Tight, cohesive teams are at the heart of a well-functioning organization. Of course, it takes time and resources to bring individuals together and equip them with the skills needed to collaborate effectively and get work done together.
The 5 stages of team development created by Bruce Tuckman almost six decades ago serve precisely that purpose. Each of the 5 stages — forming, storming, norming, performing and adjourning — detail a framework for the maturation of teams to give leaders and team members alike a useful and convenient structure to ensure proper development.
The Tuckman model has a long track record of usefulness. Let's take a deeper look at what makes it so effective in helping teams develop:
The fundamentals of the 5 stages of team development
Importance of team development
Human beings are social creatures. That much has been known for a long time. Unfortunately, many organizations don't reflect that reality, and in the absence of healthy team environments employees tend to work in silos and get things done alone versus collaboratively.
More than ever, as organizations increasingly realize the business value and necessity of teamwork, the creation of collaborative workplaces has shot to the top of many organizations' priority lists. Close to half of executives who responded to a Deloitte survey believe better collaboration will help them increase employee retention.
As the world of work increases in complexity, customer expectations change on a near-daily basis, and as work models continue to hybridize, teamwork has become one of the basic building blocks for organizational success.
By far, well-oiled teams are more effective than any single individual could ever be. They're better able to complete large-scale, complex tasks; they can pool ideas and build upon them; and they utilize resources much more efficiently. All of this helps drive productivity, efficiency and innovation in an era that demands quickness and adaptability in the face of change.
Tuckman's 5 stages of team development
That's where the team development model comes in. Psychologist Bruce Tuckman devised his now-famous model in 1965, using his understanding of group psychology to explain how individuals build relationships and coalesce into a group. The Tuckman model has been used by organizations ever since to help them manage team development and create well-functioning organizations.
Let's walk through each of the 5 stages of the Tuckman model and take a look at the goals your leadership team should strive for at each phase.
1. Forming stage
At the forming stage, there is a substantial degree of nervousness and uncertainty among the team. Team members tend to approach each other and their duties cautiously, so there is usually a lack of conflict and almost no risk taking. Individuals also tend to work alone and are hesitant to collaborate, leaving a serious lack of teamwork and camaraderie.
Goals at the forming stage:
- Break down barriers and encourage team members to get to know one another and interact frequently.
- Define the team's structure, purpose and goals so team members understand their responsibilities and the ground rules.
- Create open lines of communication between leadership and team members.
2. Storming stage
Eventually, team members get comfortable with one another and shed some of their apprehension from the previous stage around voicing their opinions and voicing their perspectives. As working styles become apparent and hierarchies are established, team members might start to butt heads. The storming stage is often characterized by disagreement and even open conflict.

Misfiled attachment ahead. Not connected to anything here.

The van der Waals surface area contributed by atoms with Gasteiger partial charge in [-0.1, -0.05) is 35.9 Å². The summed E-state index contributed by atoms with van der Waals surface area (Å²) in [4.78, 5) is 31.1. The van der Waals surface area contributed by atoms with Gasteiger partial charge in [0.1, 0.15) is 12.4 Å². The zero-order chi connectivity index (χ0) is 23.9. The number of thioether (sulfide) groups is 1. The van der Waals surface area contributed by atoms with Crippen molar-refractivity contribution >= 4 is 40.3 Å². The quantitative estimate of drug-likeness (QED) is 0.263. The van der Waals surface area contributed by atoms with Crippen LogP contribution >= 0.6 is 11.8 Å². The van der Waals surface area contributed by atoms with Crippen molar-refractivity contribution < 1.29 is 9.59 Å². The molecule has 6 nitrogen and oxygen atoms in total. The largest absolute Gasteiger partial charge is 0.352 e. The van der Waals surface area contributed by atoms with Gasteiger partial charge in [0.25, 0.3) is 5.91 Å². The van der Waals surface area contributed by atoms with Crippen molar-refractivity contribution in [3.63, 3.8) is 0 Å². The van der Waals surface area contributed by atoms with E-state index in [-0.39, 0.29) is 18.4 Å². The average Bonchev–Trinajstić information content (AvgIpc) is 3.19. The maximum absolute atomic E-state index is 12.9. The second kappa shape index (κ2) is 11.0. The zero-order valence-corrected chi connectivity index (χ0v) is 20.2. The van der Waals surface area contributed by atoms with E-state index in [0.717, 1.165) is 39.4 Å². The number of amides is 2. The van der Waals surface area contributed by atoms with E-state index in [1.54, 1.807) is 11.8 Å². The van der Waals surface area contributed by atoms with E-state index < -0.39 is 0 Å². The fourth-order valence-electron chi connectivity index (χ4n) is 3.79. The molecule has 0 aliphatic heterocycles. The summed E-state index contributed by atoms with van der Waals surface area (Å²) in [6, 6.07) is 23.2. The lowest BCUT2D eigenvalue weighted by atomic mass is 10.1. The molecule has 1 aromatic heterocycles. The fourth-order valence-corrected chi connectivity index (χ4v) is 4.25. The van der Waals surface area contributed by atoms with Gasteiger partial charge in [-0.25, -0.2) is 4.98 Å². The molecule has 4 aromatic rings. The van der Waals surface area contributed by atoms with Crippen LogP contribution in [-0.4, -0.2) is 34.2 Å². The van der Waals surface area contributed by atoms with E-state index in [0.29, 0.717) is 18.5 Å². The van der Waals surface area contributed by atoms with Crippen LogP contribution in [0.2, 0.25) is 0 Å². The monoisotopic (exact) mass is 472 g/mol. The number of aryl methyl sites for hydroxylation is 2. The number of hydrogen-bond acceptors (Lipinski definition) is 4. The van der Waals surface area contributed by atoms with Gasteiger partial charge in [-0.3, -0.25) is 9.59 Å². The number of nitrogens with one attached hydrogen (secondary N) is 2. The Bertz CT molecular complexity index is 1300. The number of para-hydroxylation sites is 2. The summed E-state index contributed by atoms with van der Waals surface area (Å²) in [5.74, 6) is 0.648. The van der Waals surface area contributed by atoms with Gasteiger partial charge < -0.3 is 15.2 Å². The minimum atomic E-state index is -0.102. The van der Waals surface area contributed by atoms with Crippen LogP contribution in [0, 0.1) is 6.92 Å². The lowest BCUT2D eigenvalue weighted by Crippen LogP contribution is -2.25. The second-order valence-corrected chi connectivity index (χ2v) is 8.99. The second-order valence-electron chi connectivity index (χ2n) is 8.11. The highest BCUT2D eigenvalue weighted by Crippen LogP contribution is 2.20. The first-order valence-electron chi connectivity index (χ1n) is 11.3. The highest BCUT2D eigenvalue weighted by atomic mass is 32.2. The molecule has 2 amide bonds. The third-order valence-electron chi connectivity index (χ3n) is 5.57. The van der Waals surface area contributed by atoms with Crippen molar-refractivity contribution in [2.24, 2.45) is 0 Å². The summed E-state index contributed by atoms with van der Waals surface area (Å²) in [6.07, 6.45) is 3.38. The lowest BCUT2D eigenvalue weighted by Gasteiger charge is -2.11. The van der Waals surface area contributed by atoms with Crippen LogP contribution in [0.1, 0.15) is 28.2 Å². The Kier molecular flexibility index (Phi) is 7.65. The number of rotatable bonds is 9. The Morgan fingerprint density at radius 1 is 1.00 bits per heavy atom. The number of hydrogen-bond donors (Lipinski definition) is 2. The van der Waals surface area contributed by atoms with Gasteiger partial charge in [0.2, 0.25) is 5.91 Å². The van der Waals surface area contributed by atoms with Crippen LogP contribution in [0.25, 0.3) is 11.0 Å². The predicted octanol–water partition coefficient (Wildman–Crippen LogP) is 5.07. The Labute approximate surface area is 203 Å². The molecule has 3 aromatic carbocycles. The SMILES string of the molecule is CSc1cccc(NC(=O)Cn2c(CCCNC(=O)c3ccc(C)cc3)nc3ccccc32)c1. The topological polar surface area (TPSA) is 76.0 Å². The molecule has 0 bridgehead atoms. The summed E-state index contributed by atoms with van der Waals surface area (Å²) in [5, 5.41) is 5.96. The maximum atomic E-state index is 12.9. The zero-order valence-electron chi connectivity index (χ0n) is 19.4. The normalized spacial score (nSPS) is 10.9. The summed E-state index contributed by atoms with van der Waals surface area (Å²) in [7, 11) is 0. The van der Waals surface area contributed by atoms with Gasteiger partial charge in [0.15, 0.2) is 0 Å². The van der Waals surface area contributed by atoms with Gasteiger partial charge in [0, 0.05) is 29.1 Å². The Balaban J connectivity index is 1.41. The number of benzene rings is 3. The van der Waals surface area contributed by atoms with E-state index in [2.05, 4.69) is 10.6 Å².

Goals at the storming stage:
- Establish effective conflict resolution techniques to prevent tension from causing deeper damage.
- Create a culture of open dialogue that ensures all issues are raised and nothing goes unchecked.
- Introduce a system of rewards and consequences to reinforce the ground rules identified during the forming stage.
3. Norming stage
Successfully navigating the storming phase leads naturally to norming, during which conflict begins to subside and a consensus around key issues emerges. Individuals accept and settle into their roles and demonstrate a greater willingness to collaborate with their colleagues. During this stage, the team develops a stronger group dynamic and sense of shared purpose, helping to drive productivity and effectiveness.
Goals at the norming stage:
- Provide constructive feedback to all team members to ensure continuous growth and alignment with team objectives.
- Remove certain elements of the team's structure to encourage individuals to take greater responsibility.
- Continue creating opportunities for collaboration and teamwork to maximize the creativity and camaraderie present at this stage.
4. Performing stage
At the performing stage, the team has reached the full state of its maturity and development. Individuals collaborate seamlessly, and they are fully committed to (and have internalized) the team's mission and purpose. Conflict resolution is well established and constructive, and the team has developed a high capacity for independent performance and productivity.
Goals at the performing stage:
- Continue to encourage collaboration and teamwork by reinforcing the norms that have been established to this point.
- Measure individual and team performance to track progress and identify areas of strength and opportunities for improvement.
- Minimize concerns around the potential for the team to lose momentum or dissolve by managing change and future expectations.
5. Adjourning stage